ideas are icepickproof
I thoroughly enjoyed reading this post, and it changed the way I think about the programme. Thank you.
I enjoyed the post, most of all the angle about homophobia, which had never occurred to me before, amazing though that may seem. It did occur to me watching the series that Merlin was bizarrely sexless and that must have been a conscious writing decision (who forgets to write a love interest?). Some thoughts1) While we should be aware of how the prevailing ideology pervades through culture I don't know how disappointed we should be that it does. I think Merlin worked when it kept in mind just how silly it was (Robin Hood - the pre-Merlin - I think took itself desperately seriously). The obvious example of where it bungled was Dragon story, meant to be epic but it was just a daft plot lever (among other things) Also, if Uther was so vehemently anti-magic why did he keep a dragon in his basement... and guarded by the two most incompetent nightwatchmen in TV history? Its the awareness, or lack of it, that matters2) Magneto may be a lot of things (I sometimes picture Magneto and Charles Xavier as holocaust survivors debating the future for Jewish people) but he best sums up urgency of anti-fascism: "people don't ever talk about genocide, they just do it".
Sure, we shouldn't be surprised or disappointed when culture peddles dominant ideology/power relations (though lots of people *are* astonished and angry when you point such things out to them, and need it pointed out to them again and again, or go into denial about it) but nor should we ever allow ourselves to lose the anger at how our stories are tainted by hierarchy and inequality. Wanting human storytelling liberated from class society may not be one of the most pressing reasons to try to do away with class society, but I think it's a valid one nonetheless.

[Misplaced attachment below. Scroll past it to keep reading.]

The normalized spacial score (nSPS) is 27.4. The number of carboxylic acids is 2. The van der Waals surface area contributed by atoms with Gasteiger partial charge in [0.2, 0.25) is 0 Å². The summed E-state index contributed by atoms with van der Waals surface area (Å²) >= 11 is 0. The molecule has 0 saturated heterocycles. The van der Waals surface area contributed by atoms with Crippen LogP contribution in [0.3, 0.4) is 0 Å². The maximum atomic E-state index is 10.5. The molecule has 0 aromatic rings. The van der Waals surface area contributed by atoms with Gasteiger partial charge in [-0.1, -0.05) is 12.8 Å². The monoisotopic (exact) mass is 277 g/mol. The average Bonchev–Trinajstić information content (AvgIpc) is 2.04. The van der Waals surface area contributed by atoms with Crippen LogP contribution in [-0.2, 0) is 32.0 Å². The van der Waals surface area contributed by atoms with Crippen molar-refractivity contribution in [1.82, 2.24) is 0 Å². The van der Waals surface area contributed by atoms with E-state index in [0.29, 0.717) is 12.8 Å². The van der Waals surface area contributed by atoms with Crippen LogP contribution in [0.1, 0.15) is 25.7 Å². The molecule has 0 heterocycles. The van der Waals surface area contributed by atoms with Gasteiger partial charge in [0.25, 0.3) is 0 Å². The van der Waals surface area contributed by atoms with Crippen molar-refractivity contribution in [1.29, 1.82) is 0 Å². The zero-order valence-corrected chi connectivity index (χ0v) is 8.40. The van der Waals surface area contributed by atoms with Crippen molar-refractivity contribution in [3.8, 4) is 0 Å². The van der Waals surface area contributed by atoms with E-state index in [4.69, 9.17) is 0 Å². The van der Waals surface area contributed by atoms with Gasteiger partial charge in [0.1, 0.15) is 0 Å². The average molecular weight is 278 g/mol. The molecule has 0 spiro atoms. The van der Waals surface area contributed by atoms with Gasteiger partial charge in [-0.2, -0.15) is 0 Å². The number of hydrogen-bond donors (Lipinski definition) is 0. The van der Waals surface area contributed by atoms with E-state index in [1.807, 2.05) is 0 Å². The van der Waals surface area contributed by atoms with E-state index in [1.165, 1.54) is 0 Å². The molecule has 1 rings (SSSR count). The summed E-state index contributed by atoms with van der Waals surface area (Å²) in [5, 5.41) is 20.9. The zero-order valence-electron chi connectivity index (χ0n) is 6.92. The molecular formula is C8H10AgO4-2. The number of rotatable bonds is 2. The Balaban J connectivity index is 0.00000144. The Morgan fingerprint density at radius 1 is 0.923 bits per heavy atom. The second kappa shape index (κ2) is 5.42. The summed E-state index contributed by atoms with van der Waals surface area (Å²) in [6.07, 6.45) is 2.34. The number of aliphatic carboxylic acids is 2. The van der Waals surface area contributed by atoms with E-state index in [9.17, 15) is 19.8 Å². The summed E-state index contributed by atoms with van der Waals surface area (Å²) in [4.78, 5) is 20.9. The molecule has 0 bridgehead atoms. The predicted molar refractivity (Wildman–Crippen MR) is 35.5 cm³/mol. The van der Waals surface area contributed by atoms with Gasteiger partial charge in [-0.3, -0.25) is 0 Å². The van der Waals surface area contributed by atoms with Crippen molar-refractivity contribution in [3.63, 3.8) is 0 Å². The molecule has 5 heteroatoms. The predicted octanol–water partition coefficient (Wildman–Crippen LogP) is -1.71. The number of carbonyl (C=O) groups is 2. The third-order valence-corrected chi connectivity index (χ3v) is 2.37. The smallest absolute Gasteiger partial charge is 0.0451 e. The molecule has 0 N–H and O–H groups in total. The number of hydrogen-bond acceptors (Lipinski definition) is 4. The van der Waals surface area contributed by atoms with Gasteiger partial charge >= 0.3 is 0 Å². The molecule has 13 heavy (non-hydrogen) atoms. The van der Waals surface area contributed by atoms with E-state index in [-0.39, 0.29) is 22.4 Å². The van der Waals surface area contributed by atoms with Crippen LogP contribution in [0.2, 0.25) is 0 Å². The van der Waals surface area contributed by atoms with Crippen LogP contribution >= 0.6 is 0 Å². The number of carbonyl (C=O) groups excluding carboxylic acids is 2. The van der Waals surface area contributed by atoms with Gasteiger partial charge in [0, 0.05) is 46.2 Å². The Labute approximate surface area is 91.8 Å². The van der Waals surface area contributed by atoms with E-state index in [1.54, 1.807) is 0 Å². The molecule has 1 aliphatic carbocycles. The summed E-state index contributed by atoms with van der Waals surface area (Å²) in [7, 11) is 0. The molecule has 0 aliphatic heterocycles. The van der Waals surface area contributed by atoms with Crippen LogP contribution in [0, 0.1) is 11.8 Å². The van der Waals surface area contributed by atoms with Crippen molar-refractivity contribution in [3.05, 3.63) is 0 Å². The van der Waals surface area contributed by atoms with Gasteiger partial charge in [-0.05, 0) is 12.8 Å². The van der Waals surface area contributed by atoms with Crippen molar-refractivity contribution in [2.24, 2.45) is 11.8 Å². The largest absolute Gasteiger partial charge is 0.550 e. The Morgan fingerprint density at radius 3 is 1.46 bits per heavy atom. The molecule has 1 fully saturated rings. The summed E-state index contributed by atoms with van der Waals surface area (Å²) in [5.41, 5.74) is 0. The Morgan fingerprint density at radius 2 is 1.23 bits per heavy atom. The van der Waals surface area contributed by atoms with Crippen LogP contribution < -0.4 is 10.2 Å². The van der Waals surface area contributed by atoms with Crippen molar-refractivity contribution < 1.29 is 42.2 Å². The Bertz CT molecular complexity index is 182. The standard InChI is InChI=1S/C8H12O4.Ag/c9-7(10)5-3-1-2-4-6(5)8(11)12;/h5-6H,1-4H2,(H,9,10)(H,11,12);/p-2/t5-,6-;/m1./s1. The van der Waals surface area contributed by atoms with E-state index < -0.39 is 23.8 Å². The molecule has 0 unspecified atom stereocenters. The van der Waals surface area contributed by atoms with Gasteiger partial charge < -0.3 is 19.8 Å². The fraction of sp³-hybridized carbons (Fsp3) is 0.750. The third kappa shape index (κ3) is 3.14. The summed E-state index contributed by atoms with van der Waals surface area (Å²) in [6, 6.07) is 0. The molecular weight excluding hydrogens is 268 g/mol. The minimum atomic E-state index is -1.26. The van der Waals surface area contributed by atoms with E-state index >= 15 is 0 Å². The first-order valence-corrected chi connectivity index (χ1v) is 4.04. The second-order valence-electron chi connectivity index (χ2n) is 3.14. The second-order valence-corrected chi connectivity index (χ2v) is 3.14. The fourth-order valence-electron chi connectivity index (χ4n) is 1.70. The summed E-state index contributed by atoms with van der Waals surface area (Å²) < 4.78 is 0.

Read this over on Phil Sandifer's blog when he put it up... really interesting. I've never seen an episode of Merlin - I live in New Zealand and I'm not sure we even get it here - it sounds like a bit of light fluff that nobody's really put much thought into, hence some of the Unfortunate Implications. Interesting if it was consciously written to connote homosexuality, but then, that argument's been made about the Harry Potter series too, though presumably for different reasons. Anyway, love the blog, very interesting and educational. Definitely food for thought.Cheers :)